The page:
Very few times has this happened, according to Snyder, as the savings in equipment cost are much lower than the labor involved in hand holding and port-by-port configuration of the client’s network. In this scenario, you have video and audio on a network; your client’s or your own that you have installed. One benefit to this is the ability to “future proof” the system. That’s a term that has been thrown around carelessly for a number of years. Now it is a bit more realistic.
The idea that regular copper infrastructure is future proof is a bit of over selling. Using true IP transports, packetizing the video and audio allows us to use a network to deliver the signal to places that may not have been an option just 10 years ago.
Meanwhile, demand for video solutions is prolific. “It’s exciting to us to see companies, enterprises, and public sector [clients] that are deploying video into spaces where they didn’t use it before,” says AVI-SPL VP of marketing, Kelly Bousman. This is due to the infrastructure being as ubiquitous as the network cabling they already know.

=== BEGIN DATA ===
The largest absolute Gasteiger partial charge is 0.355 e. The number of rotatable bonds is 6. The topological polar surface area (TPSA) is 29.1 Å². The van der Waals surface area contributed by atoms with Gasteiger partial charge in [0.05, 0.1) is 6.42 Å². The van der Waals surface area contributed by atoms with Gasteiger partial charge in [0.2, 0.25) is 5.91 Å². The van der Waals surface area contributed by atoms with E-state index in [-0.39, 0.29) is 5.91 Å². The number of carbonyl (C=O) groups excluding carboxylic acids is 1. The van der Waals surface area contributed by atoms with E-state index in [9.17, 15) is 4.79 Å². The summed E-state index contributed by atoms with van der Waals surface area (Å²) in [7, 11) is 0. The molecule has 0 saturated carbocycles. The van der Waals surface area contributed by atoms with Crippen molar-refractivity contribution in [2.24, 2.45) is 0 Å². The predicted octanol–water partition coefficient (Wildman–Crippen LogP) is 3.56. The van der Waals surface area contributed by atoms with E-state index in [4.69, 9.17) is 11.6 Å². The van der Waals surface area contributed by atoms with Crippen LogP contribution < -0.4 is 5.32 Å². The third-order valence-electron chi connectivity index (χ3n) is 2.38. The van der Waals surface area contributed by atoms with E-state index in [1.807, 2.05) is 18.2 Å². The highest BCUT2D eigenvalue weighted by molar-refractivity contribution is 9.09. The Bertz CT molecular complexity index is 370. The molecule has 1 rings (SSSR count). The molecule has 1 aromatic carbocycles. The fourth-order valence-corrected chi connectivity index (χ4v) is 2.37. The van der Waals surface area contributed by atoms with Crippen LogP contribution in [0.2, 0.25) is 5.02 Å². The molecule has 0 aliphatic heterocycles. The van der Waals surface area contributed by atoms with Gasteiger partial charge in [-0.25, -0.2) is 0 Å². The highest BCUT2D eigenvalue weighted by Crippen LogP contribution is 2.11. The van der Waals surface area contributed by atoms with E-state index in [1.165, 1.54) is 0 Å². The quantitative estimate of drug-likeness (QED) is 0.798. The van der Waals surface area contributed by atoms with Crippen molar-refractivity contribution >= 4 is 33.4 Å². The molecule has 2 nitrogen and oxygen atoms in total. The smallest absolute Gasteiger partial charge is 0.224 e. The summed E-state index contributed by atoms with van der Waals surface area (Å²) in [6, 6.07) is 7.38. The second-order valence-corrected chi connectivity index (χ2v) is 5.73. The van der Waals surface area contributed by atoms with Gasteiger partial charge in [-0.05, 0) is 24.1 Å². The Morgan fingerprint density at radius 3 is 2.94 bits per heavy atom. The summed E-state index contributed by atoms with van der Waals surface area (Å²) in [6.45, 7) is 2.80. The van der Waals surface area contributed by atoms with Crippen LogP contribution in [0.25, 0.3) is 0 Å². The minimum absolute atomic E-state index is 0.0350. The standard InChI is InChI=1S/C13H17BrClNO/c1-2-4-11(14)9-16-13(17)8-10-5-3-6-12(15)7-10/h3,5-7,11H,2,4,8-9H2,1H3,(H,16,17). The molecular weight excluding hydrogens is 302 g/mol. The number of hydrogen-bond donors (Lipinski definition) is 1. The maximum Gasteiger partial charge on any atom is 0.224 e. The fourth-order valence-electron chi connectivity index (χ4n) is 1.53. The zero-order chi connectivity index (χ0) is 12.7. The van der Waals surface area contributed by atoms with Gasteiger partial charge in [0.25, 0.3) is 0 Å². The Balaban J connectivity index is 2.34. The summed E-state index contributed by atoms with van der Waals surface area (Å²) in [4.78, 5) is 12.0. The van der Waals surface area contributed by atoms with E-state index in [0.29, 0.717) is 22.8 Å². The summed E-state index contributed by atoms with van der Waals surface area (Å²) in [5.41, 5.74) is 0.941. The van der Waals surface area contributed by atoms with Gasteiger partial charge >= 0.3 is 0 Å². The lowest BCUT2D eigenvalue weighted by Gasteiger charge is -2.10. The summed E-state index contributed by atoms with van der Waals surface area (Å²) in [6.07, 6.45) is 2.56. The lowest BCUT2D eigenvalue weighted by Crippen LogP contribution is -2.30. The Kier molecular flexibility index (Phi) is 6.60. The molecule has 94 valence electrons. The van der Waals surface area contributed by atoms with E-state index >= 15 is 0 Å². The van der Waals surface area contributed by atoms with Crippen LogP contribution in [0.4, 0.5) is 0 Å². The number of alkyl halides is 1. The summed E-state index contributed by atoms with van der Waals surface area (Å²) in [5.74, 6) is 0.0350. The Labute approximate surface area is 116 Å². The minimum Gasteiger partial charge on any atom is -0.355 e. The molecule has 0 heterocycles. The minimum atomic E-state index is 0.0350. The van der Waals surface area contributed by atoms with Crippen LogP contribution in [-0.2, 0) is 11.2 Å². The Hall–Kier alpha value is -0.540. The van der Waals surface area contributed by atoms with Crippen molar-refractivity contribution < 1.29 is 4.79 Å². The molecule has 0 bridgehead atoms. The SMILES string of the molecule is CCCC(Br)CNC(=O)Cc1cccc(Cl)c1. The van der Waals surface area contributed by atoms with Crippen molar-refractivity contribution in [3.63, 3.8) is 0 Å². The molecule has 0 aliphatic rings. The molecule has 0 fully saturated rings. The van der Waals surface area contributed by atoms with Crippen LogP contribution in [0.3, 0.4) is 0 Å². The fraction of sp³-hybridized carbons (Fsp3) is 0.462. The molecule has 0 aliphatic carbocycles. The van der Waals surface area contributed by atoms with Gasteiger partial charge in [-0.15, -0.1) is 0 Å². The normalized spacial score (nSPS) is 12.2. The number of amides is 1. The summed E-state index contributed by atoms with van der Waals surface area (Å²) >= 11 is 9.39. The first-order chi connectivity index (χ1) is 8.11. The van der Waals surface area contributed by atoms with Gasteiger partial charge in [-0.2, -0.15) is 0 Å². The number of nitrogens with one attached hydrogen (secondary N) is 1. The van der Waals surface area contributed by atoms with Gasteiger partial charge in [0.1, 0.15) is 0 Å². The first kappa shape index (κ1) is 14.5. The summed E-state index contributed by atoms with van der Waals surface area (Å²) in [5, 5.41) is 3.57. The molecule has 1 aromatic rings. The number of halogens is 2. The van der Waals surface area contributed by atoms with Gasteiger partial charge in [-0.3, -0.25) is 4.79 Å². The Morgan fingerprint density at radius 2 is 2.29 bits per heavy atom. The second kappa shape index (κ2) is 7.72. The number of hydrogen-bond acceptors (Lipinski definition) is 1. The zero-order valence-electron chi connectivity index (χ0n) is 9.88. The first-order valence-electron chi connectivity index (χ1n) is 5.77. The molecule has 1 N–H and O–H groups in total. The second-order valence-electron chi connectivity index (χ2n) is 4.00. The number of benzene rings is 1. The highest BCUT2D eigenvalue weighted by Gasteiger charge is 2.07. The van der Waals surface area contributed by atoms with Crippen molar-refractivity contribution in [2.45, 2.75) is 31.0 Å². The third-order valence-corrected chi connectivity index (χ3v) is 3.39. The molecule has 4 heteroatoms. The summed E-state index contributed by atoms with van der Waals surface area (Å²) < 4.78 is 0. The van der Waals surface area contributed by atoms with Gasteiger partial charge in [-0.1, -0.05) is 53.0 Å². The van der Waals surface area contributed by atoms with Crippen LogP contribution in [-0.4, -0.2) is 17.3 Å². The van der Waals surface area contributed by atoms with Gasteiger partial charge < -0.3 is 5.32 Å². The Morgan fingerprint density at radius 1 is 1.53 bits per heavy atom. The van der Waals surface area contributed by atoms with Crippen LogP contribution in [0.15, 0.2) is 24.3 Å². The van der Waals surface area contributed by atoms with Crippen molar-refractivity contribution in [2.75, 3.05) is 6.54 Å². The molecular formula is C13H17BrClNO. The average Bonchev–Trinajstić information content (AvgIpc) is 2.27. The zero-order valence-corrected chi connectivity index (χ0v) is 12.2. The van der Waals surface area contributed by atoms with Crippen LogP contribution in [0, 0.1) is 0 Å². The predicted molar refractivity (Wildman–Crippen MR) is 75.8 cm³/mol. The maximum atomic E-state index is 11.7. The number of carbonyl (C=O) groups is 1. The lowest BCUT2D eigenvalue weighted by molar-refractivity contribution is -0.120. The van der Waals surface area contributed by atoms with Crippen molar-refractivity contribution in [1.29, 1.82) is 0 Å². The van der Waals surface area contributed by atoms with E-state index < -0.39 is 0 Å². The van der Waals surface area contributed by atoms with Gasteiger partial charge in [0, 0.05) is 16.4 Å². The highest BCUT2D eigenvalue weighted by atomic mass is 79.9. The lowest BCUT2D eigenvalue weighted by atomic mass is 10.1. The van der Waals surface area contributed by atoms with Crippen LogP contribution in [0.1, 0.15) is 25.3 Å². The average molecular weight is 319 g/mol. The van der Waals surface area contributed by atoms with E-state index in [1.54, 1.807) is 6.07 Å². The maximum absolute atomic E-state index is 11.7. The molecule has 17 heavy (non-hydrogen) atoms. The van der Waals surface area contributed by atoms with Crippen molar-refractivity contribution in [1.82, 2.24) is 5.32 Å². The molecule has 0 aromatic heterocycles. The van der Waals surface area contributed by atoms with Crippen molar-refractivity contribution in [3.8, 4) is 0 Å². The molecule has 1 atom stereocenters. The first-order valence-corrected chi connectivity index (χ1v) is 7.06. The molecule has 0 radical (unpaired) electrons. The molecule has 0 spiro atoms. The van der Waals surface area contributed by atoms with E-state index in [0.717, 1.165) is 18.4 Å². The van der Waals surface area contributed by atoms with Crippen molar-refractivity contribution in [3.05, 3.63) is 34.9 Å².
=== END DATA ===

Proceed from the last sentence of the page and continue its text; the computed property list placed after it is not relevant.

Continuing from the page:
Network Moving Forward
That we are future-ready is a given. What does that future hold?
Snyder says “it is a network packet protocol that will win” the war to deliver audio and video. As we move to higher resolutions the manufacturers will have to keep up. “Dante is in the lead for audio and will be around until TSN gets adopted,” Snyder says. He equates this with the race between VHS and Beta of the early 1980s.
Eveleens agrees. “In 10 years the vast majority of facilities/ installs will have been migrated to video networking rather than traditional interconnect.”
“More or less, who wants to pay the license and who’s going to adopt [the protocol],” Snyder states.
It comes down to “understanding how they [transports] impact the network,” says Plamondon.
But Snyder warns, “The industry has over promised and under delivered by putting AV on the client’s network,” so understanding what you are putting in, or pitching, is key to your success.
One suggestion is creating a lab of some sort in your own facility. Get some off-the-shelf-switches that your clients will be familiar with, the ones they use in their facilities, and put some of these products in your own rooms or test racks. Have your network team watch exactly what they do, not just what the spec sheet says they will. Doing so will give you an advantage over your competitors that don’t.
Respect the network and the IT department’s desire for QOS (quality of service) and up time. Do your homework on what these devices you are putting into your proposals will do on their net-work, and really push the idea of video over IP.
As we sit at the start of 2016 there are still a number of players in this space and each one has a different impact on the network. It’s an exciting time, you just have to do a bit more homework.